One of the members of our group got lucky in Atlantic City and celebrated by buying a keg and a jar of mescaline. Me and another kid had a competition to see who could eat the most. At six hits, I was the champion. We moved a state of the art stereo system into an upstairs rec room and held an acid party right there in the dorm. I remember standing in the hallway and watching the colors melt as I traced my finger along a fall landscape.
The next day we all got called in for urinalysis. For reasons I'll never understand, mine came up negative.
By then, I'd decided that the Air Force was intolerable and was working toward a discharge. I began by simply asking Squadron Commander Major James Kephart if he'd let me out. He said no. The fall-back strategy was to fail my competency exams. This was unsatisfactory as well. My bosses were onto me, and while my antics annoyed them a bit, they were not about to let me go.
Then I heard about the Limited Privilege Communication Program. The idea behind LPCP was that an Airman with a drug problem could seek help without fear of negative consequences. One could go into treatment, and if this failed, receive an honorable discharge. This, I decided, was my way out. I ate a couple hits of acid, stayed up all night, and walked into the base substance abuse counselor's office to discuss my "problem."
I was a chronic drug abuser, I said. I didn't regard this, really, as a problem for me, but it may well be a problem for them. The best thing for all involved, I explained, was to just get me out of there. I thus began my series of weekly chats with the pleasant counselor, who was probably more than a little amused at my transparent act of chutzpa.
My new status as a known drug abuser meant a transfer out of customer service across the hall to data entry, where I worked with a number of nice civil service ladies and keyed computer cards into a terminal.
At this point in my life, I was staying stoned pretty much 24/7. I didn't really need to amp up my usual drug abuse much to take it over the top. I did my level best to come off as incurable.
Not surprisingly, my data entry was less than accurate. My boss was exasperated. "Airman Harris," he said, "You're making an awful lot of mistakes."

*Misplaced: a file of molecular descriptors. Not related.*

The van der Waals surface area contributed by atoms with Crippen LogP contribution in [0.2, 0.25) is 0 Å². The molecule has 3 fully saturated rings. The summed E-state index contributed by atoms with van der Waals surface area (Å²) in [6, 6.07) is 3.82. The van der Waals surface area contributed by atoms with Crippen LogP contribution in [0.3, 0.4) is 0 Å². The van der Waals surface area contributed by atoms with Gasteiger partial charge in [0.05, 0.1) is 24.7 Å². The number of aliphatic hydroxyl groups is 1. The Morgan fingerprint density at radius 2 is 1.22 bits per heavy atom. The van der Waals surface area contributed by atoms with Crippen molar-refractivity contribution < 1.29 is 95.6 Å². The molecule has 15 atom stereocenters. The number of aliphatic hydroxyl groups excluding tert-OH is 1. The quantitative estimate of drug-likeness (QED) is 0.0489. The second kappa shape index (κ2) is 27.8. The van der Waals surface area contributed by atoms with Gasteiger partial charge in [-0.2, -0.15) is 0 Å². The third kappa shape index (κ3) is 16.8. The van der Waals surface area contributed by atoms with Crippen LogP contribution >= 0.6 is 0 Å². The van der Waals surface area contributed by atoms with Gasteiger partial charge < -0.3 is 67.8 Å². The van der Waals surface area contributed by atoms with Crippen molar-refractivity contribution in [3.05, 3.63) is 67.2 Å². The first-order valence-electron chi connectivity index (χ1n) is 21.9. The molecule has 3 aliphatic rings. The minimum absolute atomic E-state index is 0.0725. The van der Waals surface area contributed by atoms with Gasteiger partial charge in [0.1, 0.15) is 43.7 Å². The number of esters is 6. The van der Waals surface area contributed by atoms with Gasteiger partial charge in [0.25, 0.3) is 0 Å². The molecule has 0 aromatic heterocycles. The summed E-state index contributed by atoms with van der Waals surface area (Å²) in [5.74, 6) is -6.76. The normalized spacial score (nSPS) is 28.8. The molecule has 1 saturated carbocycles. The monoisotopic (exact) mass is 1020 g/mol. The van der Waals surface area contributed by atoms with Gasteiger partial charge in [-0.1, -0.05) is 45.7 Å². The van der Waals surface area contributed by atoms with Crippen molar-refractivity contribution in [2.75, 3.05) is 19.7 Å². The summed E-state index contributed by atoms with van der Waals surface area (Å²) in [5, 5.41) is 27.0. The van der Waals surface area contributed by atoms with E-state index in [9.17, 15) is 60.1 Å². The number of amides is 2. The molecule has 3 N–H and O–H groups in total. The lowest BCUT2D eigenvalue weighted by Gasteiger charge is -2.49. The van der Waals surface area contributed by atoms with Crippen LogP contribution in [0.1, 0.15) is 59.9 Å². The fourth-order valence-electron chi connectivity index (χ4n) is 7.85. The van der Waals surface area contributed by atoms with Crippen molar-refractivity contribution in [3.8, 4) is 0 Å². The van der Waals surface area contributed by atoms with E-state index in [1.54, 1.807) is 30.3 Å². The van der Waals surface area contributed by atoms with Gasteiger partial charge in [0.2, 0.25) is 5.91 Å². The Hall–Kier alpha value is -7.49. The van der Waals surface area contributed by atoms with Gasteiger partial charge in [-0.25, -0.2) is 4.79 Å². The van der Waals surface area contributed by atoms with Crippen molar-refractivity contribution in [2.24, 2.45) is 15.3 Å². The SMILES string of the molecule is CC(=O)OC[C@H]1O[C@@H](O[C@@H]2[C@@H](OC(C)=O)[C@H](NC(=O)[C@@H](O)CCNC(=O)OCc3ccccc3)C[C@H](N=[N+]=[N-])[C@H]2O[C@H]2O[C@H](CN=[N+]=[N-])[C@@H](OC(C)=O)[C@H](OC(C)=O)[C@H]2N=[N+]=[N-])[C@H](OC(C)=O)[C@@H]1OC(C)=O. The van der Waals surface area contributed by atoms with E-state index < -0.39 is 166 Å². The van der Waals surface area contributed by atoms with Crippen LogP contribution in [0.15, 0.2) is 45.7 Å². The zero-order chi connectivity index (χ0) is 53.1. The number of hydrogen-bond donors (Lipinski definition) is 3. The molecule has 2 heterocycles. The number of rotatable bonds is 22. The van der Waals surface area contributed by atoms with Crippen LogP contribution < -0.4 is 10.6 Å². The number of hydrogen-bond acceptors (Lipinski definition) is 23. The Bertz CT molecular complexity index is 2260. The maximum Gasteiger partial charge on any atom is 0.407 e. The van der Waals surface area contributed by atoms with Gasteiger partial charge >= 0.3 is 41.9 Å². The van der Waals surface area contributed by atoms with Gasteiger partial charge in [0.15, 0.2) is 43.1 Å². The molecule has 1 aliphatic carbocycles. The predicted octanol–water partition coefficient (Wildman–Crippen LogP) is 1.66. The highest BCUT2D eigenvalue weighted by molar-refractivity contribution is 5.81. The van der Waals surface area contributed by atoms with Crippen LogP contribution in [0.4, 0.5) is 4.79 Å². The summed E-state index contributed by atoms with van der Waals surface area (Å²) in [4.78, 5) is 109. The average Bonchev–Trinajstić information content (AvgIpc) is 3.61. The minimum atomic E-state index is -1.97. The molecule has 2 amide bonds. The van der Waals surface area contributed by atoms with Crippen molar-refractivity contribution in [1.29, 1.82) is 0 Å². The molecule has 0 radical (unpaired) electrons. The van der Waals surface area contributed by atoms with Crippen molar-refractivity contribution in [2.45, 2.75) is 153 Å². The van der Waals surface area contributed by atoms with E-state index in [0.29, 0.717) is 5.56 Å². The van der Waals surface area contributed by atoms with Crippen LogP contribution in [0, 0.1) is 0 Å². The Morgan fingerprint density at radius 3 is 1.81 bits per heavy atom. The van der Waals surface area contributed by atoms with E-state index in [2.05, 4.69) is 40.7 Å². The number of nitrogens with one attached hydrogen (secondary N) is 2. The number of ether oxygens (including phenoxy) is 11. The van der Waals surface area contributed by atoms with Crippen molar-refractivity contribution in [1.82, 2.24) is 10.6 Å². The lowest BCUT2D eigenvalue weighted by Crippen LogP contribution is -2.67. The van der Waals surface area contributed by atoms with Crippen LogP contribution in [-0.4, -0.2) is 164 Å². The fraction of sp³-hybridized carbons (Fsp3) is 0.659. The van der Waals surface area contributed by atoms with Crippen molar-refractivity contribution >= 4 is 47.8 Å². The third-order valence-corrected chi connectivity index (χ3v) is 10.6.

"I keep telling you," I shot back, "I'M ON DRUGS!!"
Time hazily passed. Eventually, an evaluation meeting was set with my Supervisor Paul Bouchard, who was really taking all of this very well, a Base Doctor, and Major Kephart.
I was asked to describe how my efforts at getting clean had progressed, and I relayed that they had not. In fact, I said, I really had no interest in stopping at all.
This was when Kephart spoke. "Airman Harris," he said. "Where's your hat and cane."
"Hat and cane sir?"
"To go along with your song and dance!"
I'm not sure that there's an acceptable answer to a question like that, and whatever it was, I didn't find it. The meeting concluded without resolution.
Later, I'd find that the Air Force does indeed have a sense of humor. I was determined to have successfully completed my program of rehabilitation and returned to my old job. It was as if the whole thing had never happened.
There would be no discharge for me.
At this point, I was nearly two years into the four, and reconciled myself to finishing out the full term. Within the next year, my life would change again.
Young, Gifted, and Miserable
Everybody Must Get Stoned
Life Begins at Seventeen
The Year of Living Dangerously
The Air Force Years: Part One
The Air Force Years: Part Two
The Air Force Years: Part Three
The Air Force Years: Part Four
The Air Force Years: Part Five
Working Poor In Waltham: Part One
Working Poor In Waltham: Part Two
Birth of a Student Radical
Harvest of Shame
The Owl of Minerva Flies at Midnight
The Road to Street
The Street Years: Part One
The Street Years: Part Two